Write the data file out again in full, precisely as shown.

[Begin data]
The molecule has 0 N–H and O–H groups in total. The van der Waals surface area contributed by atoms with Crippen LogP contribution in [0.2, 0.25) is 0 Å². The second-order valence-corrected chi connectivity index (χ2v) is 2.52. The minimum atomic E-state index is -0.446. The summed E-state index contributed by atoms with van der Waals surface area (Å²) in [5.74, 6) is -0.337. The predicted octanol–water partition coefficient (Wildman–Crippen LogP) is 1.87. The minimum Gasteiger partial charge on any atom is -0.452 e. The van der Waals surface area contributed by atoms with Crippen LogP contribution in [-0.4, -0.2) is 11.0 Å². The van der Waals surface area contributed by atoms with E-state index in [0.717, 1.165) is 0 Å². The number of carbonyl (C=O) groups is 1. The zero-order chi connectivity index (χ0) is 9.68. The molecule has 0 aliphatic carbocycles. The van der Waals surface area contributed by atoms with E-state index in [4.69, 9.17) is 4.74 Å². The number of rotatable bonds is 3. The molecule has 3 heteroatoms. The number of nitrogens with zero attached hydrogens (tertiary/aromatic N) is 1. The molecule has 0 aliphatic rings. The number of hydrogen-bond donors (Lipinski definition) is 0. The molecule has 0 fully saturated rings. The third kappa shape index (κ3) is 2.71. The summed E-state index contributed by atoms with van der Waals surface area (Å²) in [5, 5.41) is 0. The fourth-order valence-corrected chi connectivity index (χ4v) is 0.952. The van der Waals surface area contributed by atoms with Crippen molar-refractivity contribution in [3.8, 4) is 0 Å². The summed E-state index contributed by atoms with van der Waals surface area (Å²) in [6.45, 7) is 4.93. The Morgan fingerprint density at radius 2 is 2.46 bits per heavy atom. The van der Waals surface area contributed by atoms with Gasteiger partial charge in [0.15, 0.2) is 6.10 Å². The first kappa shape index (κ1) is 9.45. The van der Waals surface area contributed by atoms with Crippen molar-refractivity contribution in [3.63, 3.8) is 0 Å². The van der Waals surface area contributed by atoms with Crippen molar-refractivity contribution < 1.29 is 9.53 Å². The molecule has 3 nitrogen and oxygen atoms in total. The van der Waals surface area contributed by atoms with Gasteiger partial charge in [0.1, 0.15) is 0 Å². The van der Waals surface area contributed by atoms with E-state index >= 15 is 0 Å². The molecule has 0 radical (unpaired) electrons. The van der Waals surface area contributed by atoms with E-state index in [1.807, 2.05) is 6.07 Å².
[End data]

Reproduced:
The molecule has 0 N–H and O–H groups in total. The van der Waals surface area contributed by atoms with Crippen LogP contribution in [0.2, 0.25) is 0 Å². The second-order valence-corrected chi connectivity index (χ2v) is 2.52. The minimum atomic E-state index is -0.446. The summed E-state index contributed by atoms with van der Waals surface area (Å²) in [5.74, 6) is -0.337. The predicted octanol–water partition coefficient (Wildman–Crippen LogP) is 1.87. The minimum Gasteiger partial charge on any atom is -0.452 e. The van der Waals surface area contributed by atoms with Crippen LogP contribution in [-0.4, -0.2) is 11.0 Å². The van der Waals surface area contributed by atoms with E-state index in [0.717, 1.165) is 0 Å². The number of carbonyl (C=O) groups is 1. The zero-order chi connectivity index (χ0) is 9.68. The molecule has 0 aliphatic carbocycles. The van der Waals surface area contributed by atoms with E-state index in [4.69, 9.17) is 4.74 Å². The number of rotatable bonds is 3. The molecule has 3 heteroatoms. The number of nitrogens with zero attached hydrogens (tertiary/aromatic N) is 1. The molecule has 0 aliphatic rings. The number of hydrogen-bond donors (Lipinski definition) is 0. The molecule has 0 fully saturated rings. The third kappa shape index (κ3) is 2.71. The summed E-state index contributed by atoms with van der Waals surface area (Å²) in [5, 5.41) is 0. The fourth-order valence-corrected chi connectivity index (χ4v) is 0.952. The van der Waals surface area contributed by atoms with Crippen molar-refractivity contribution in [3.8, 4) is 0 Å². The summed E-state index contributed by atoms with van der Waals surface area (Å²) in [6.45, 7) is 4.93. The Morgan fingerprint density at radius 2 is 2.46 bits per heavy atom. The van der Waals surface area contributed by atoms with Gasteiger partial charge in [0.15, 0.2) is 6.10 Å². The first kappa shape index (κ1) is 9.45. The van der Waals surface area contributed by atoms with Crippen molar-refractivity contribution in [3.63, 3.8) is 0 Å². The van der Waals surface area contributed by atoms with Crippen molar-refractivity contribution < 1.29 is 9.53 Å². The molecule has 3 nitrogen and oxygen atoms in total. The van der Waals surface area contributed by atoms with Gasteiger partial charge in [0.1, 0.15) is 0 Å². The van der Waals surface area contributed by atoms with E-state index >= 15 is 0 Å². The molecule has 0 radical (unpaired) electrons. The van der Waals surface area contributed by atoms with E-state index in [1.807, 2.05) is 6.07 Å².